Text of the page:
Pistachios and Snacking

Pistachios Raise the Bar

In communities around the country, bar chefs are the newest rock stars. Creative cocktails can make bar profits soar, and if you want patrons to say, “I’ll have another,” offer a savory accompaniment. “Salty, spicy foods get people to drink more,” says Aaron Brown, chef-instructor at the Culinary Institute of America.

 

“That’s the reason we have bar snacks.”

 

An ambitious bar program calls for more than stale pretzels. Spiced California pistachios can add class to your bar menu, and you can alter the seasoning to fit your culinary style or to complement a featured drink. Chef Brown uses in-shell pistachios tossed with beaten egg white to help the seasonings adhere. Once you’ve mastered the basic recipe, there’s nowhere these spiced nuts can’t go.

Play around with the popular smoked salts, Maldon flaked salt, and truffle salt. Sugar works, too, so consider some sweet-and-spicy combinations. Chef Brown suggests date sugar and Aleppo pepper. “Sugar sticks to the egg white and gets the other spices to stick,” says Chef Brown. “And you can feel comfortable upping the heat because the sugar offsets it.”

Housemade charcuterie—aka salumi—is also raising the bar at the bar these days. Count on bright green pistachios to enhance your charcuterie’s eye appeal. Incorporate whole nuts in pâtés and terrines, in mortadella and duck sausage. Sprinkle crunchy chopped nuts on creamy chicken liver mousse or pork rillettes.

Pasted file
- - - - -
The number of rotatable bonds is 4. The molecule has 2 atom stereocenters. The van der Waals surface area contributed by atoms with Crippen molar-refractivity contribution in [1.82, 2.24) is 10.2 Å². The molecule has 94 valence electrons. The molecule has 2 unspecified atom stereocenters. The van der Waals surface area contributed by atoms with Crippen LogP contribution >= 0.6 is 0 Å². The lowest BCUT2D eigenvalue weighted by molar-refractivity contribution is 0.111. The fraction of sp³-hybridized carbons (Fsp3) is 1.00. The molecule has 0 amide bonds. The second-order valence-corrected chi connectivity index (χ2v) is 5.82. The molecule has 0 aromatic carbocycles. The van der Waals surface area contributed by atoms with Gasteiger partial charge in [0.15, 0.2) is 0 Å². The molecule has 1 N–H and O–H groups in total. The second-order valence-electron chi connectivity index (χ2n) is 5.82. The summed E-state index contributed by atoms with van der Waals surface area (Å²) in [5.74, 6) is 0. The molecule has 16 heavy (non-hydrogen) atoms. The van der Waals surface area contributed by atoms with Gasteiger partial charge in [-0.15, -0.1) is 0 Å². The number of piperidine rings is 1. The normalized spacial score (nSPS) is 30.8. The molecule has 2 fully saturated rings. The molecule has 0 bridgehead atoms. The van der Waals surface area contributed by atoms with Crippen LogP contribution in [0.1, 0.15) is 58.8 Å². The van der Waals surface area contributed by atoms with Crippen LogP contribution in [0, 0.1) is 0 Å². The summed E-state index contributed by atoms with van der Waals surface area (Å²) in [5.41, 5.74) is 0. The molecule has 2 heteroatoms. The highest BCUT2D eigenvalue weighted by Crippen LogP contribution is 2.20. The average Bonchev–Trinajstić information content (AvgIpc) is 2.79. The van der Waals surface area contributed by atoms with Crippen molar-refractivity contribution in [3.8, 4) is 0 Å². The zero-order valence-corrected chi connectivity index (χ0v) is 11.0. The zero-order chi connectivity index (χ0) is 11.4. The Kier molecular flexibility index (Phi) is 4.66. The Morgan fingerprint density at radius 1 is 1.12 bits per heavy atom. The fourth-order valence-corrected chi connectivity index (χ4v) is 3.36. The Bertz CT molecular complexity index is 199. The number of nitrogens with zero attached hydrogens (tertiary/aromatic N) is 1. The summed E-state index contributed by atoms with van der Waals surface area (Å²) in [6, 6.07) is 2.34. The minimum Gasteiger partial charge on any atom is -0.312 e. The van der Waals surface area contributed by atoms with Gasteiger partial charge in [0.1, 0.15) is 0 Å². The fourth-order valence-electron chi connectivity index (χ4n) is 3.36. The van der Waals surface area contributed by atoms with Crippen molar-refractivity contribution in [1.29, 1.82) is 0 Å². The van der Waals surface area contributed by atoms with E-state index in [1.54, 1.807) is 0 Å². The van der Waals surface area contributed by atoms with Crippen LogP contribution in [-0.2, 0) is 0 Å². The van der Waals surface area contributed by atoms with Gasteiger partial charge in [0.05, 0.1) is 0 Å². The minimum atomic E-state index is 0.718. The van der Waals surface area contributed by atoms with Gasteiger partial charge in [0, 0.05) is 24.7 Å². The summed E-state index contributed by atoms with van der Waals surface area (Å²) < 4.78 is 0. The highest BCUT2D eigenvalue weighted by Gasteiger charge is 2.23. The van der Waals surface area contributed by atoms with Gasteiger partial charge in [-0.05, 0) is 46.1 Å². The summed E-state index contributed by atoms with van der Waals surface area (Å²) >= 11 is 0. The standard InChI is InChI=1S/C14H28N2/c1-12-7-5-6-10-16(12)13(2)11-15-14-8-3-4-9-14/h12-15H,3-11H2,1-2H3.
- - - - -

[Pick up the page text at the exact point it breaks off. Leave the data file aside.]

Snacking



Even if your bar scene is limited to wine and beer, pistachios can still boost the tab. Nothing surpasses the elegant simplicity of in-shell pistachios and sparkling wine. And with buttery Chardonnay, pistachios are as compatible as bread with jam. Spread pistachio butter on crostini for an easy Chardonnay-friendly bar snack. Grassy herbs like tarragon and dill make the link to Sauvignon Blanc—or make stuffed dolmas with dill and pistachios. Scent pistachios with woody herbs like rosemary and thyme to complement red wines such as Syrah and Zinfandel. And when pistachios get spicy, look to craft beer. Chef Robert Del Grande’s Pistachio Guacamole calls for a crisp, refreshing Pilsner. With sweet-and-spicy coated nuts, pour a sweet and spicy Belgian dubbel.